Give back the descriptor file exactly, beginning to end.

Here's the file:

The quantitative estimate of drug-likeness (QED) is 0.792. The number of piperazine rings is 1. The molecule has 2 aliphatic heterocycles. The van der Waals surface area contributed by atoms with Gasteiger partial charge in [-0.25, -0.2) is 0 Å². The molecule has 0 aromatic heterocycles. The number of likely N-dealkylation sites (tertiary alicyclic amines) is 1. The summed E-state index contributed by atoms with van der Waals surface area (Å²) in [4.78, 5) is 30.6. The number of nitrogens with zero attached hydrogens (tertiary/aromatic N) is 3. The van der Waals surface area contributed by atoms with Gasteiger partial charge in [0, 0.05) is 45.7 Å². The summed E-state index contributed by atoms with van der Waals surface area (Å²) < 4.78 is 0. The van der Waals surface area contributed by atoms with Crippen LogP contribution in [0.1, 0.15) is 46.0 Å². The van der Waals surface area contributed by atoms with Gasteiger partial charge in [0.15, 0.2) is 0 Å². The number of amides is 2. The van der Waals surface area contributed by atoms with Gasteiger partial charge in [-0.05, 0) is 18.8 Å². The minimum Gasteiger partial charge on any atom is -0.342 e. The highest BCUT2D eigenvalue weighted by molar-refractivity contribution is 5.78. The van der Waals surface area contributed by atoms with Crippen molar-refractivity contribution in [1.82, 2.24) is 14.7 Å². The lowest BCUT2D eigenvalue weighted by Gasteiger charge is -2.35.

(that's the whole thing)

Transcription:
The quantitative estimate of drug-likeness (QED) is 0.792. The number of piperazine rings is 1. The molecule has 2 aliphatic heterocycles. The van der Waals surface area contributed by atoms with Gasteiger partial charge in [-0.25, -0.2) is 0 Å². The molecule has 0 aromatic heterocycles. The number of likely N-dealkylation sites (tertiary alicyclic amines) is 1. The summed E-state index contributed by atoms with van der Waals surface area (Å²) in [4.78, 5) is 30.6. The number of nitrogens with zero attached hydrogens (tertiary/aromatic N) is 3. The van der Waals surface area contributed by atoms with Gasteiger partial charge in [0, 0.05) is 45.7 Å². The summed E-state index contributed by atoms with van der Waals surface area (Å²) < 4.78 is 0. The van der Waals surface area contributed by atoms with Crippen LogP contribution in [0.1, 0.15) is 46.0 Å². The van der Waals surface area contributed by atoms with Gasteiger partial charge in [0.15, 0.2) is 0 Å². The number of amides is 2. The van der Waals surface area contributed by atoms with Gasteiger partial charge in [-0.05, 0) is 18.8 Å². The minimum Gasteiger partial charge on any atom is -0.342 e. The highest BCUT2D eigenvalue weighted by molar-refractivity contribution is 5.78. The van der Waals surface area contributed by atoms with Crippen molar-refractivity contribution in [1.82, 2.24) is 14.7 Å². The lowest BCUT2D eigenvalue weighted by Gasteiger charge is -2.35.